To paint a general picture of Alsancak will be difficult for me as it will be necessary for me to reflect with a great introspection something that is too close to you, you fail to analyze it as you have an indisputable sense of property and this is what happens to me, in as far as my Alsancak is concerned. I give you an example with the growing of the traffic when some new lights were installed close to home. I was in the car and habitude being a mauvaise conseilliere [bad example] I passed when they was not green. A car with an Istanbul license plate passed by me and the driver rightly pointed this out to me. I replied ok but this is my quarter (bu benim mahalle) I was wrong of course but I think this spontaneous reply explain everything.

4- How does Alsancak of the 1950s compares to that of the 1970s and the 1990s? What has it lost, what has it gained?

Many changes but not as catastrophic as many may think. Unfortunately many of the cumbali evler, a great character of the quarter have disappeared, but the neighbourhood still retains a warm atmosphere of joy, of welcome and with the increased visibility of the young generation, gained a new colour of independence, and joie de vivre with the multitude of cafes, bars which replaced the inhabitants of the old houses, also described in my book.

5- Can you tell me about your former neighbours, who were they, what did they do, and are you still in touch with any of these old Alsancak families?

In my youth the neighbourhood was not limited to the neighbours of the same street but of the quarter in a certain sense as distances were all within walking distance and there were considerably fewer people. But I had many friends living at 1482 street (ex-Gayret, and previous to that, ex-Petrocochino) and I remember well the Mirzan family (former house) with whose members Jeannot and Claude I still have relations. From the Sireilles family, as written in my book, Nico was my classmate at St Joseph who later emigrated to Australia and recently came to visit me. Our beloved pharmacist Mr Kosta Fornetti1 with his niece Theano have also migrated away. In Gazi Kadınlar street, of the Fantasia family, I still have relations with Pierette married to Benito Triches who we lost recently. In my book I mentioned that opposite our house used to live the well know doctor Lütfi Sabri. Last week I was stopped in the street by a middle-aged lady who I didn’t know. She congratulated me for my book and said ‘I am the daughter of the doctor Lütfi Sabri’. I used to live in Gazi Kadınlar street during the 1948-50’s period. This was an emotional moment bringing back old memories. Many of course such as Mrs Brussick and François (mistakenly referred to as Michel in my book) Guidici, all relatives of my dear friends the Dutilhs, and who have all alas passed away.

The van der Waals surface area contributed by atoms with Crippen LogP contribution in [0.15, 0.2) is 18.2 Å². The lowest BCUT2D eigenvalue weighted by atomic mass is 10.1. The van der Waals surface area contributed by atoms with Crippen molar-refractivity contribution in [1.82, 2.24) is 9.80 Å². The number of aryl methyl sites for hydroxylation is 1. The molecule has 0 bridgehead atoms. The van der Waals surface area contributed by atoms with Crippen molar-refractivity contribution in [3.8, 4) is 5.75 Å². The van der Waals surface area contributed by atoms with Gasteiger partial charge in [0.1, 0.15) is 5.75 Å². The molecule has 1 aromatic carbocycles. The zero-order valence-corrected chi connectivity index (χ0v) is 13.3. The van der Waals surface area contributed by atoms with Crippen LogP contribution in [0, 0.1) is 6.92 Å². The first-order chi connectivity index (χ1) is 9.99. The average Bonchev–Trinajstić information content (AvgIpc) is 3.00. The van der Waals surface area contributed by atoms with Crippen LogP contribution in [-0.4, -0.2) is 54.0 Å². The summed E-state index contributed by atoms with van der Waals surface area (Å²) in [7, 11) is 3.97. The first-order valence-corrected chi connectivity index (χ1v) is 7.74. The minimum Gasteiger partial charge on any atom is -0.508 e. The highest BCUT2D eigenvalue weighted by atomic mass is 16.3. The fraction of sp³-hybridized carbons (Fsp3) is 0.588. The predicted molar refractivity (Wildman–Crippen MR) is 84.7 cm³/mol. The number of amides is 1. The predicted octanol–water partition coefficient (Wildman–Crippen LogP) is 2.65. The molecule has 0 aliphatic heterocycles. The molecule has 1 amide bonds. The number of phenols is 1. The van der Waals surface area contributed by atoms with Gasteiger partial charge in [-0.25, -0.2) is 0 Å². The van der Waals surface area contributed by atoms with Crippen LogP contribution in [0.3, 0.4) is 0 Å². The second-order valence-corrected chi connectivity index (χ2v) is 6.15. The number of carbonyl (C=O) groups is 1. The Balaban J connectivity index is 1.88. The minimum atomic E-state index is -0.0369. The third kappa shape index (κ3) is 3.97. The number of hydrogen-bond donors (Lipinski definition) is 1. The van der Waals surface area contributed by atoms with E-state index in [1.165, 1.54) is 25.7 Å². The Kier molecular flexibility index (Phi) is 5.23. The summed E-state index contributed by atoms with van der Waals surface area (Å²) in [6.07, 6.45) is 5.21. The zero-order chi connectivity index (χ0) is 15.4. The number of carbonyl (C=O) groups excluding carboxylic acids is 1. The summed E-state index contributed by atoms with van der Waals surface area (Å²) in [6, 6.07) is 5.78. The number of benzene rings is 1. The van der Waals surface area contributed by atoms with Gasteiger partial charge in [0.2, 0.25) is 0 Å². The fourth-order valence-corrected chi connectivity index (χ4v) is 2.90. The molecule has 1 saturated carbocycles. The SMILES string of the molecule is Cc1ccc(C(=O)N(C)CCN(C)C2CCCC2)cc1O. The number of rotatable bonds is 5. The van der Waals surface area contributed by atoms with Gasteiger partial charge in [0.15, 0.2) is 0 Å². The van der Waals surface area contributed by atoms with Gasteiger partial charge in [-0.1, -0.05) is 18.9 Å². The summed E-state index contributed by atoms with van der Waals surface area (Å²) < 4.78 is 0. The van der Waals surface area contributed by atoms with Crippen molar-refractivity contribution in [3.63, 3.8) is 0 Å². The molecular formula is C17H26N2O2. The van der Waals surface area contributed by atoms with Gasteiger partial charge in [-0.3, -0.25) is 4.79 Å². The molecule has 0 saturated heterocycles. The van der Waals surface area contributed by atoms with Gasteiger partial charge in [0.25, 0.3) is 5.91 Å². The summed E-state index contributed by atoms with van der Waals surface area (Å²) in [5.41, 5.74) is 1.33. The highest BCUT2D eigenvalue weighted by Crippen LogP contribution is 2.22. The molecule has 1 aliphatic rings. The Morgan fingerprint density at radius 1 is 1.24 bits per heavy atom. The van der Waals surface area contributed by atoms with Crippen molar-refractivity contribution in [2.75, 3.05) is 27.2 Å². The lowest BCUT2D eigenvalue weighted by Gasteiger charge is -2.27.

In the Serafettin Bey Caddesi (former Boulevard Aliotti) with the cumbalı houses of the Chiot ustas was a very familiar street as my school of St Joseph is still there. My friend Peter Papi used to live there in the big Serra/Papi house, now his house is on 1482 Sokak. Mlle Papanio a friend of my mother, the Titos a descendant along with our contributor Fabio Tito, had a house here as well as the Simes family. Teachers such as Blackburn and Mlle de Sain as well as Mrs Wagner on the Mesudiye street have all since passed away and their descendants should be abroad. The Schlossers family, whose descendants still live in Izmir, in whose house later lived the Wagner family.

The Micallef, and the Musako families of Bornova sokak still have relatives, who are friends of mine, in our city. Mrs Creon (who used to live in the Dermond house) is, if I am not mistaken, in England as well as the Galdies and the Aicolina families who used to live in the ‘English houses’ (as described by the author Prokopiu) in the vicinity of the Alsancak station and Mahmut Esat Bozkurt street of today, where my own parents also died. Of the Hale family, of the same quarter, my friend Cedric Hale still lives in Alsancak at the 1381 sokak.

6- Can you also mention some of the former residents of another street that clearly means a lot to you, no 1482 (ex Gayret, ex-ex Petrochochino)?